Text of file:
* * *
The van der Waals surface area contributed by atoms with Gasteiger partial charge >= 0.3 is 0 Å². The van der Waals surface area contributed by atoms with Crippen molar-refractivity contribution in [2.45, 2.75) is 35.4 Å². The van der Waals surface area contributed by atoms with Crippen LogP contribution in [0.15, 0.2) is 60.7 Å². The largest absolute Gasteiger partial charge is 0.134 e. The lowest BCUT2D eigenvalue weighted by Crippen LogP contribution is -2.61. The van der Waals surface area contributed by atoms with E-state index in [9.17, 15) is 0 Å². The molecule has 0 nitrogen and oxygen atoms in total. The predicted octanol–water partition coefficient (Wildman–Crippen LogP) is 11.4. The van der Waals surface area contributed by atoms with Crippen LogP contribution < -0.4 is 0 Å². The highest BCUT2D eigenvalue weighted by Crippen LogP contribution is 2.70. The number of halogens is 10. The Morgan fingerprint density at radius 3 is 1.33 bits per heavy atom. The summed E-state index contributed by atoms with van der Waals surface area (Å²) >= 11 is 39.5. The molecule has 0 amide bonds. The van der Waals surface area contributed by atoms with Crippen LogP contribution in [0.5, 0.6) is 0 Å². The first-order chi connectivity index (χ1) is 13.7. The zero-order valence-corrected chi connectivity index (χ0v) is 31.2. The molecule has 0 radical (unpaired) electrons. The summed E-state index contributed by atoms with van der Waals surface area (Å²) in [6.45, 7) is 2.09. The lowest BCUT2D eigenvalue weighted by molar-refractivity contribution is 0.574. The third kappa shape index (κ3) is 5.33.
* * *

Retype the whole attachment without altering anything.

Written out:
The van der Waals surface area contributed by atoms with Gasteiger partial charge >= 0.3 is 0 Å². The van der Waals surface area contributed by atoms with Crippen molar-refractivity contribution in [2.45, 2.75) is 35.4 Å². The van der Waals surface area contributed by atoms with Crippen LogP contribution in [0.15, 0.2) is 60.7 Å². The largest absolute Gasteiger partial charge is 0.134 e. The lowest BCUT2D eigenvalue weighted by Crippen LogP contribution is -2.61. The van der Waals surface area contributed by atoms with E-state index in [9.17, 15) is 0 Å². The molecule has 0 nitrogen and oxygen atoms in total. The predicted octanol–water partition coefficient (Wildman–Crippen LogP) is 11.4. The van der Waals surface area contributed by atoms with Crippen LogP contribution < -0.4 is 0 Å². The highest BCUT2D eigenvalue weighted by Crippen LogP contribution is 2.70. The number of halogens is 10. The Morgan fingerprint density at radius 3 is 1.33 bits per heavy atom. The summed E-state index contributed by atoms with van der Waals surface area (Å²) >= 11 is 39.5. The molecule has 0 amide bonds. The van der Waals surface area contributed by atoms with Crippen LogP contribution in [0.5, 0.6) is 0 Å². The first-order chi connectivity index (χ1) is 13.7. The zero-order valence-corrected chi connectivity index (χ0v) is 31.2. The molecule has 0 radical (unpaired) electrons. The summed E-state index contributed by atoms with van der Waals surface area (Å²) in [6.45, 7) is 2.09. The lowest BCUT2D eigenvalue weighted by molar-refractivity contribution is 0.574. The third kappa shape index (κ3) is 5.33.